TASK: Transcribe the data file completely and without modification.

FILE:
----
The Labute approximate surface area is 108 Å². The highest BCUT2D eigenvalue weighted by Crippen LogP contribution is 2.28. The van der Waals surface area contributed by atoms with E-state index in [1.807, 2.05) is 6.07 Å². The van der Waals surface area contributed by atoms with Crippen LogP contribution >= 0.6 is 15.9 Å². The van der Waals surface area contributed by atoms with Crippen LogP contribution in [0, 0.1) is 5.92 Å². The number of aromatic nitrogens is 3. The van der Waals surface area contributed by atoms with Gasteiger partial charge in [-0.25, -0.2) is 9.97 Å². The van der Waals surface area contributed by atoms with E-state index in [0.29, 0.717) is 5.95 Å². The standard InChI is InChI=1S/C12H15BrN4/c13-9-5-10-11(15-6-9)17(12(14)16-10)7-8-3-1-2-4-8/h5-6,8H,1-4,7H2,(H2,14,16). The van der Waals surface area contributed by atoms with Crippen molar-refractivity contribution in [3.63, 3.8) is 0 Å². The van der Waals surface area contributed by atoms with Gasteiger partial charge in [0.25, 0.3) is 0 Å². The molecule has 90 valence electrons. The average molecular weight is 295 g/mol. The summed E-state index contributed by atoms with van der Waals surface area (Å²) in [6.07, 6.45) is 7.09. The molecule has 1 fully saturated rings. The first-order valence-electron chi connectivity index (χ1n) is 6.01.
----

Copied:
The Labute approximate surface area is 108 Å². The highest BCUT2D eigenvalue weighted by Crippen LogP contribution is 2.28. The van der Waals surface area contributed by atoms with E-state index in [1.807, 2.05) is 6.07 Å². The van der Waals surface area contributed by atoms with Crippen LogP contribution >= 0.6 is 15.9 Å². The van der Waals surface area contributed by atoms with Crippen LogP contribution in [0, 0.1) is 5.92 Å². The number of aromatic nitrogens is 3. The van der Waals surface area contributed by atoms with Gasteiger partial charge in [-0.25, -0.2) is 9.97 Å². The van der Waals surface area contributed by atoms with E-state index in [0.29, 0.717) is 5.95 Å². The standard InChI is InChI=1S/C12H15BrN4/c13-9-5-10-11(15-6-9)17(12(14)16-10)7-8-3-1-2-4-8/h5-6,8H,1-4,7H2,(H2,14,16). The van der Waals surface area contributed by atoms with Crippen molar-refractivity contribution in [3.63, 3.8) is 0 Å². The van der Waals surface area contributed by atoms with Gasteiger partial charge in [0.25, 0.3) is 0 Å². The molecule has 90 valence electrons. The average molecular weight is 295 g/mol. The summed E-state index contributed by atoms with van der Waals surface area (Å²) in [6.07, 6.45) is 7.09. The molecule has 1 fully saturated rings. The first-order valence-electron chi connectivity index (χ1n) is 6.01.